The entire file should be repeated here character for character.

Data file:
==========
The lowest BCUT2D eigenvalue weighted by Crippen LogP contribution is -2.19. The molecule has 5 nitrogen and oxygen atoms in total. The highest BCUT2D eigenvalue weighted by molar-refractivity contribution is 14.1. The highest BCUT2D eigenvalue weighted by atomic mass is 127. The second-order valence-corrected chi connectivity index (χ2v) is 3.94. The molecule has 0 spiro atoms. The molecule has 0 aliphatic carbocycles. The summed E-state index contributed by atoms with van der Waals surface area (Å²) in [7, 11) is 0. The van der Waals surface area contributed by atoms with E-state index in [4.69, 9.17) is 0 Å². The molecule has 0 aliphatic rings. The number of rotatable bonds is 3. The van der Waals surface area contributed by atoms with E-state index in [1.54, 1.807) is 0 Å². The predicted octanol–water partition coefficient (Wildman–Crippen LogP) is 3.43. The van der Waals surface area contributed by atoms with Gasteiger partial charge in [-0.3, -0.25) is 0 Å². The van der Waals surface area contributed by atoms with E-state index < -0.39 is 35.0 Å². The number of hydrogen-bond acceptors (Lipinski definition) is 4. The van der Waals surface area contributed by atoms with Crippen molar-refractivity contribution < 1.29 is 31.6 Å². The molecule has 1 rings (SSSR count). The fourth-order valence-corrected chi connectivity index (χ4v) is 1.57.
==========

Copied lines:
The lowest BCUT2D eigenvalue weighted by Crippen LogP contribution is -2.19. The molecule has 5 nitrogen and oxygen atoms in total. The highest BCUT2D eigenvalue weighted by molar-refractivity contribution is 14.1. The highest BCUT2D eigenvalue weighted by atomic mass is 127. The second-order valence-corrected chi connectivity index (χ2v) is 3.94. The molecule has 0 spiro atoms. The molecule has 0 aliphatic carbocycles. The summed E-state index contributed by atoms with van der Waals surface area (Å²) in [7, 11) is 0. The van der Waals surface area contributed by atoms with E-state index in [4.69, 9.17) is 0 Å². The molecule has 0 aliphatic rings. The number of rotatable bonds is 3. The van der Waals surface area contributed by atoms with E-state index in [1.54, 1.807) is 0 Å². The predicted octanol–water partition coefficient (Wildman–Crippen LogP) is 3.43. The van der Waals surface area contributed by atoms with Gasteiger partial charge in [-0.3, -0.25) is 0 Å². The van der Waals surface area contributed by atoms with E-state index < -0.39 is 35.0 Å². The number of hydrogen-bond acceptors (Lipinski definition) is 4. The van der Waals surface area contributed by atoms with Crippen molar-refractivity contribution < 1.29 is 31.6 Å². The molecule has 1 rings (SSSR count). The fourth-order valence-corrected chi connectivity index (χ4v) is 1.57.